Gabfest: The Organic, Artisanal, Locally Sourced Kimchi Edition

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On this week’s episode of Gabfest Radio from Slate and WNYC, Political Gabfest panelists Emily Bazelon, John Dickerson, and David Plotz discuss why government shutdown negotiations look particularly grim this time around. Also, they contemplate whether it should be illegal to post naked photos of your ex online.

This week’s Culture Gabfest was taped before a live audience at The Bell House in Brooklyn. Our critics started by discussing Nicole Holofcener’s latest romantic comedy Enough Said. Starring Julia Louis-Dreyfus, James Gandolfini, and Catherine Keener as three divorcées with interlocking love lives, the film grapples with middle-age dating. Next, the gabbers turn to the setting of the live show: Brooklyn. Oft-associated with artisanal goods, local food, and proud Luddism, Brooklyn is spreading beyond its borough into a brand with international resonance. And finally, with the assistance of New York Times video game critic Chris Suellentrop, they discuss Grand Theft Auto V, the newest installment in the massively popular series.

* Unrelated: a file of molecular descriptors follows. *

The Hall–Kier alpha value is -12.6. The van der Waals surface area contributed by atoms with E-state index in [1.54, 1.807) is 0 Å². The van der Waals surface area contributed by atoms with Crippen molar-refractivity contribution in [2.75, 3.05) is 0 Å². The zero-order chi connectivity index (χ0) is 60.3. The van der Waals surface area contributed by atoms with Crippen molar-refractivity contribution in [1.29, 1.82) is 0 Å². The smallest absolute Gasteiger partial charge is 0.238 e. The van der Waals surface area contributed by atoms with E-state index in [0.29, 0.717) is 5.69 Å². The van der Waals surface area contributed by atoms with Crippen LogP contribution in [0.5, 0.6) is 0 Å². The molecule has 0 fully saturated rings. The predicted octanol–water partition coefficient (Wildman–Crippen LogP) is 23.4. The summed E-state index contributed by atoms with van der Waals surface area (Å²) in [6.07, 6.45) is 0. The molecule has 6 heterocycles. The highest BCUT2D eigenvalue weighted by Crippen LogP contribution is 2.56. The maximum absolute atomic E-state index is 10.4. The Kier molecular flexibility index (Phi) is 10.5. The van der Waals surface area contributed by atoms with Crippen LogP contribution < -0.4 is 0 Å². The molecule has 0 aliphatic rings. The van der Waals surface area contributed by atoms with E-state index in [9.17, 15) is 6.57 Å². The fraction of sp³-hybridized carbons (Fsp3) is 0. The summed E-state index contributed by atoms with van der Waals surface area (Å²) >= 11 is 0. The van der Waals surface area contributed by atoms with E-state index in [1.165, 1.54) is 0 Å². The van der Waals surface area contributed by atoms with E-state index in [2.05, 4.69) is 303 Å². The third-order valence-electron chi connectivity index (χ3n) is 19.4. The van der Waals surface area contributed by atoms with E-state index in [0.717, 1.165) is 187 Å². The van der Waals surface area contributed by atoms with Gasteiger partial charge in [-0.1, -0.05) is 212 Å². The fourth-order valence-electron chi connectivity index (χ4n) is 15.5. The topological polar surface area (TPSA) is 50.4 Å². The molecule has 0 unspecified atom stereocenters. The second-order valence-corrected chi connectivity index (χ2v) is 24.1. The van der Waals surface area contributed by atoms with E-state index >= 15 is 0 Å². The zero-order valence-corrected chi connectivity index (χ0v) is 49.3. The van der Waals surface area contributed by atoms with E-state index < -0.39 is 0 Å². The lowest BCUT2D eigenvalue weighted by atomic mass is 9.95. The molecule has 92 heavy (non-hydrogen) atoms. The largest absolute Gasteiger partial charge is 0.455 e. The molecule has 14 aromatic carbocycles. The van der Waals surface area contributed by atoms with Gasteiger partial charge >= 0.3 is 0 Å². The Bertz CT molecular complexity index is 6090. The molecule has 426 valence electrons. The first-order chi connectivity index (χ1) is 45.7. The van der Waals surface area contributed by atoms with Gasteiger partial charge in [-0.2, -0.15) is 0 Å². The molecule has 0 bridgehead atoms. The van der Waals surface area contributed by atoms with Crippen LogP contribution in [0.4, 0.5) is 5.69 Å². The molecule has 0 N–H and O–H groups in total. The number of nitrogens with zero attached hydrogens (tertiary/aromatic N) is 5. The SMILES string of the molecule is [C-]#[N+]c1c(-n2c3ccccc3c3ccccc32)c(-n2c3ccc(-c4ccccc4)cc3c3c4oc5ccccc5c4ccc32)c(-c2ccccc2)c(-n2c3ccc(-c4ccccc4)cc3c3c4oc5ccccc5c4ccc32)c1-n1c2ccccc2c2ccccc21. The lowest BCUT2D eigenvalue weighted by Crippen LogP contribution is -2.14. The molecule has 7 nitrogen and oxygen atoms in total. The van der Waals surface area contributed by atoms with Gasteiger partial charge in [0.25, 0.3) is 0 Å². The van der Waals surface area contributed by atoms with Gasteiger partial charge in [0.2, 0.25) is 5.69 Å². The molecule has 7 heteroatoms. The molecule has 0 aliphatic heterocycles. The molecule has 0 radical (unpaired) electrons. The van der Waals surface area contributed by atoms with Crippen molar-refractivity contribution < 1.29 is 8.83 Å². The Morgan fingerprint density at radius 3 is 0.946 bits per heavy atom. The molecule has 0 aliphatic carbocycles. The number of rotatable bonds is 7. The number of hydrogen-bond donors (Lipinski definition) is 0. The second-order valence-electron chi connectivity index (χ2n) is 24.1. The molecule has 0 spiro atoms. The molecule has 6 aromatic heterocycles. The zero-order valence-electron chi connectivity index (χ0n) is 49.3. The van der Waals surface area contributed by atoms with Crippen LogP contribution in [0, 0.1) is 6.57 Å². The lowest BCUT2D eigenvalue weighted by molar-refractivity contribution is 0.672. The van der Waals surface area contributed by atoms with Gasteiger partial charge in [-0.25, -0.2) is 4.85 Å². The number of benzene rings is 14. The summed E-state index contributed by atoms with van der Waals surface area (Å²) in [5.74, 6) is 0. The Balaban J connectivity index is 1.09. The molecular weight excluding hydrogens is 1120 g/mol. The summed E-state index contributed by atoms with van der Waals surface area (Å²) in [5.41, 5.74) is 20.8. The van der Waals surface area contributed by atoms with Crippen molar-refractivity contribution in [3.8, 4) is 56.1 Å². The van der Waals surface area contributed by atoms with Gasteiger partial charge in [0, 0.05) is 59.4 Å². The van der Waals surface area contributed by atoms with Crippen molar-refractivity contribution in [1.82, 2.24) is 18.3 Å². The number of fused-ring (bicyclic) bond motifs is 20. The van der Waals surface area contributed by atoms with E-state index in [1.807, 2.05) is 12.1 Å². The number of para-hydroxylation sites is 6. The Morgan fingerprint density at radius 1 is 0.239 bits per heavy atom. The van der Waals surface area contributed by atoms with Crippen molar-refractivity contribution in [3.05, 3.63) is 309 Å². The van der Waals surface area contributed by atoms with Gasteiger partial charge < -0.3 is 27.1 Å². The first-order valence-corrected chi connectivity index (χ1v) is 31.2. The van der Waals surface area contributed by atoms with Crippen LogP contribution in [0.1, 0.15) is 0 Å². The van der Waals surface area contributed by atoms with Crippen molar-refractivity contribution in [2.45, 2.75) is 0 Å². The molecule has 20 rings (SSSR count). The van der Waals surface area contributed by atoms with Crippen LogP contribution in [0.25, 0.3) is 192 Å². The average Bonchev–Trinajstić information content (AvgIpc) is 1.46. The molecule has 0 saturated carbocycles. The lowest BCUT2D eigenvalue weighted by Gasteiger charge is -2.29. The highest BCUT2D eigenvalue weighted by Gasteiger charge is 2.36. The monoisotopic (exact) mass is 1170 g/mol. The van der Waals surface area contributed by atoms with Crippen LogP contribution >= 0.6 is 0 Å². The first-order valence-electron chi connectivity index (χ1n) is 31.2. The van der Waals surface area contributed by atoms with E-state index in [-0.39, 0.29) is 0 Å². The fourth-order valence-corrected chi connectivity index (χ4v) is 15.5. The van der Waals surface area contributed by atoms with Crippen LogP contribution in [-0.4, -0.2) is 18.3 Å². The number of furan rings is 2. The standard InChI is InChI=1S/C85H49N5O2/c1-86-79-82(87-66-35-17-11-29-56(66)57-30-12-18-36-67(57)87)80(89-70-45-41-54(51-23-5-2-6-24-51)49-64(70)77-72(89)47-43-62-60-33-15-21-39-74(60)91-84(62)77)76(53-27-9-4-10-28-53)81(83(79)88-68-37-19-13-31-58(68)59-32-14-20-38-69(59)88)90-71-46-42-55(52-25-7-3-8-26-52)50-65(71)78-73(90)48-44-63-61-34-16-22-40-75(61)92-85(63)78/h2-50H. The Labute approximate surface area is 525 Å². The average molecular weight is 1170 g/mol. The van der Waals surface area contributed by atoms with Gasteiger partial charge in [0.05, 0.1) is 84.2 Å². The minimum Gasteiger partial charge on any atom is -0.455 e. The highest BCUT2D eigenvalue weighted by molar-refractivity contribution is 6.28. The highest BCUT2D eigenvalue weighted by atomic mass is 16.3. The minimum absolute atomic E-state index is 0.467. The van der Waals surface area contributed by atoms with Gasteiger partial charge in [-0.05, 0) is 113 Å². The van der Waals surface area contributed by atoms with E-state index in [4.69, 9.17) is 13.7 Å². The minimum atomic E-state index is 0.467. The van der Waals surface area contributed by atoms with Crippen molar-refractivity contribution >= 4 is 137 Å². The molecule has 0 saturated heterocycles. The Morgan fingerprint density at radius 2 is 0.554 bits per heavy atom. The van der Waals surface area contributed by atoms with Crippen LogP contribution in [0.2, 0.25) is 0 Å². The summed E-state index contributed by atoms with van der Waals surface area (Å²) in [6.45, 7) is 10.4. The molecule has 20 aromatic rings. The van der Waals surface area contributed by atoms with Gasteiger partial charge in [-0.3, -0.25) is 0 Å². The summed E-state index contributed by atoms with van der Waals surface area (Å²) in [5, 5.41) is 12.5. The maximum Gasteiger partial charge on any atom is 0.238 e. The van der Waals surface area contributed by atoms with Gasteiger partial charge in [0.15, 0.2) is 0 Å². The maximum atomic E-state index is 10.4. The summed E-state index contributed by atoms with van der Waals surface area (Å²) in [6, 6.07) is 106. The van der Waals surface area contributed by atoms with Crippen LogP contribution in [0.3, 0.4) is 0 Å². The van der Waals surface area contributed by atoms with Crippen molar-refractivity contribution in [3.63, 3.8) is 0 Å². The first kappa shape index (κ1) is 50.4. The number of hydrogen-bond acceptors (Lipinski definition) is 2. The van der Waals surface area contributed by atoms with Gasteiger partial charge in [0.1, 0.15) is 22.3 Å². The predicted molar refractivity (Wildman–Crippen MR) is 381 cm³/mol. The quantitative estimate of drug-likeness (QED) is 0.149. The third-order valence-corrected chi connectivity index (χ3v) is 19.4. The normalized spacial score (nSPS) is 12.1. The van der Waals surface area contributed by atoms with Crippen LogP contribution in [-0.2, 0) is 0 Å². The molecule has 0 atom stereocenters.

Join the Gabfest discussion all week long at the Political Gabfest Facebook page and the Culture Gabfest Facebook page.

Here are links to some of the items mentioned in this week’s episode:


POLITICAL GABFEST (Click here for this week’s individual episode at Slate):

The latest list of Republican demands for a debt-ceiling increase is a grab bag.

Matthew Yglesias writes that compromising on the debt ceiling in 2011 was Obama's worst mistake as president.

Emily argues that California's revenge porn bill doesn't go far enough.


CULTURE GABFEST (Click here for this week’s individual episode at Slate):

Dana’s Slate review of Enough Said

Walking and Talking

Lovely and Amazing

Please Give

Friends With Money

The Dark Knight

Stephen’s T magazine piece, “Brooklyn: The Brand”


Grand Theft Auto V

Chris Suellentrop’s New York Times review

Gone Home, a first-person, non-violent video game

Extra Lives: Why Video Games Matter by video game advocate Tom Bissell